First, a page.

A few more cunning way came up with the creators of fake jobs. Usually, in such letters, spammers on behalf of employers promise high incomes to future employees and argue that nothing special needs to be done to receive them. After establishing contact with a potential victim, fraudsters are often not even interested in confirming the qualifications of the future employee, but they ask him to send a certain amount of money for detailed information or for postal expenses, and urge to hurry, as someone else may take the place.
Sometimes fraudsters carry out targeted attacks by sending out “lucrative offers” to the addresses of users who have posted their data on job search sites. Applicants are offered to take part in a real international project related to the extraction of gold or diamonds, the manufacture of medical equipment, vaccines, chemicals; with investment, construction and / or service contracts. As a rule, this business is related to the field of employment of the applicant or his business contacts and requires him to have professionalism and experience. But then invariably comes the stage of paying for “administrative expenses”, and the money of the victim is deposited in the pocket of the scammers.
Subject: Prospective Employee
Attn: Prospective Employee,
Spiralnergy Exploration, United Kingdom.
The Company's producing properties and exploration activities are focused on the UK Central North Sea.
In the United States of America, it is currently being considered by the Company.
Spiralnergy Exploration, UK, hereby, you have to be shortlisted for March 2007.
The project includes the Liquefied Petroleum Gas (LPG) Plant and Oil Wells at the UK Central North Sea, UK.
More than 5 (five) days of the receipt of this email.
All resumes / application should be in MS Word format.
Thanks for your interest.
This is a confidential and may be privileged. It is for the use of the recipient (s). It is strictly prohibited to use it. If you have received this email in error message, please send it to your sender (Spiralnergy Exploration).
To extract money, spammers resort not only to gingerbread, but also to the whip, namely to threats. Most often, these threats are quite “innocent” in nature: we will stop sending spam only if you pay. But there are less harmless ones, for example, letters on behalf of an assassin demanding a ransom in exchange for life from the addressee.
Subject: BE WARN !!!
SMS to short numbers
In parallel with the use of fraudulent schemes characteristic of the western segment of the Internet, the fraudsters of Runet invent new ways to defraud money. In particular, they rent short numbers from mobile operators and send spam, the task of which is to provoke sending SMS-messages to the leased number. The fraud scheme is based on the fact that when sending an SMS to a short number, a certain amount of money is automatically withdrawn from the sender’s account, a part of which is received by the tenant. To achieve their goals, fraudsters use various tricks: from offers of free Internet access and promises of winnings to threats to block a mailbox if the user does not send SMS.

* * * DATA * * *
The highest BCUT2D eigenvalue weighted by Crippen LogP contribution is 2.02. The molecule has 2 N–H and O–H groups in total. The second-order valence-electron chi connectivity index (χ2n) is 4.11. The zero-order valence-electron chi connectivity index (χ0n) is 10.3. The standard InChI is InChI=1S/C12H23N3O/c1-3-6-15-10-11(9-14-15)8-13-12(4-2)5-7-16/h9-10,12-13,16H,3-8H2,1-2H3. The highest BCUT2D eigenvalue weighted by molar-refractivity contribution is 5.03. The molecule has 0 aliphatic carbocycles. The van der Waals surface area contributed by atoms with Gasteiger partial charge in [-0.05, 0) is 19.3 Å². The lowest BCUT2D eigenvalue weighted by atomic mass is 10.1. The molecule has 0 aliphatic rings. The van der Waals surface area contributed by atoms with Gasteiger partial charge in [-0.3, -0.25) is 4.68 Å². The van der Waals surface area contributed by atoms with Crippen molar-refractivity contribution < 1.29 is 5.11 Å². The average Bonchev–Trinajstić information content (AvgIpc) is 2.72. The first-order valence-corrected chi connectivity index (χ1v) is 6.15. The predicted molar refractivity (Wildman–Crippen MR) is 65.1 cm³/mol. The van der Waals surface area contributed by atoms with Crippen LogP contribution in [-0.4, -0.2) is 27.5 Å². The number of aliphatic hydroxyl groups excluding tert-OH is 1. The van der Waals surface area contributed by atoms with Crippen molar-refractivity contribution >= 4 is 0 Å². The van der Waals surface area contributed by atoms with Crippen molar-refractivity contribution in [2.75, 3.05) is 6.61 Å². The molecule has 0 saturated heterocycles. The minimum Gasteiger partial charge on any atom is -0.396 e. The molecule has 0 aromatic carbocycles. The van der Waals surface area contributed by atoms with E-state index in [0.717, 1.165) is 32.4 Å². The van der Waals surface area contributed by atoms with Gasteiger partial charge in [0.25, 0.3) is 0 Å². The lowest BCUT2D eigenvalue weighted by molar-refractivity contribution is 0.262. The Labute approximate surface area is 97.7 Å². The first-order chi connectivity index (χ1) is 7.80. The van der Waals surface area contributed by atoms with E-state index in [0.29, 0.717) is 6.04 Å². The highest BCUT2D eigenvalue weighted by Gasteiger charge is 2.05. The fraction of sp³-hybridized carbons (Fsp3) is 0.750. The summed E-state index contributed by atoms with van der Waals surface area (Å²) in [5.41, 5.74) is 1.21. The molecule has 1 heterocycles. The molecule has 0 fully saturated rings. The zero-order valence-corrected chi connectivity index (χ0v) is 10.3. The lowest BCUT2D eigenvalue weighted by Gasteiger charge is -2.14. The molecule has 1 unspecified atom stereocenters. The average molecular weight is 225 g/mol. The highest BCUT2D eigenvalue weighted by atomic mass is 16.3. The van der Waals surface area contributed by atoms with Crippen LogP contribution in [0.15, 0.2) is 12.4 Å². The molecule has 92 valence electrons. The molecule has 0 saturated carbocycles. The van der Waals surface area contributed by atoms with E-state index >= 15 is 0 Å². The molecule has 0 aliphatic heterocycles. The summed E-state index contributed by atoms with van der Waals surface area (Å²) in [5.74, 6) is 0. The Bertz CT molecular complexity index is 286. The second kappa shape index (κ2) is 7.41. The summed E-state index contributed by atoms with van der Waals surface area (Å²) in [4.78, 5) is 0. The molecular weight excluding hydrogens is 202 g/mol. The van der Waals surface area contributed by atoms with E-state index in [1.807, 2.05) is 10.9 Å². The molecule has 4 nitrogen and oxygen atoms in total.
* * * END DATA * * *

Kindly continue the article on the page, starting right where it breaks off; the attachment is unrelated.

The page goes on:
In one of these lists, recipients were even asked to unsubscribe from spam. The spammer claimed that he wanted to "be a law-abiding citizen," and, referring to the Law on Advertising, which came into force on July 1, 2007, suggested that those who wish to exclude their address from the spam database send a free SMS message. The spammer promised that after sending the SMS, the user will receive a link to a web page where the spam database of addresses is allegedly published, and will be able to remove his email from them. Needless to say, non-compliance with the law was the main goal of the letter's author!
In more complex combinations, a letter may contain only a link to a site specially created by spammers. On the site, the user (already involved, for example, in the process of obtaining a "win") is invited to send an SMS message to a short number. Such lengthening and complication of the scheme leading to the SMS sending sent for spammers is intended to lull the attention of even the most vigilant users.
According to the classification of Kaspersky Lab, fraudulent spam emails are related to Computer Fraud, which in 2007 accounted for about 7% of all spam. In the first quarter of 2008, this figure more than doubled to 2.5%.
Although the proportion of fraudulent emails in spam has decreased, observations show that fraud with spam is becoming more dangerous: attackers hone their skills and increasingly conduct targeted attacks. And if, in order not to fall for the bait of "well-wishers" who offer easy and quick ways to enrich themselves, e-mail users have enough ordinary prudence, then it is much more difficult to recognize more sophisticated fraud options. As for phishing, in the fight against this type of fraud can not do without software protection.
We can advise users not to believe the good intentions of spammers and use software that provides reliable protection against spam, phishing and malware. Despite the seemingly triviality of these recommendations, their implementation will allow you to keep safe not only data on computers, but also money.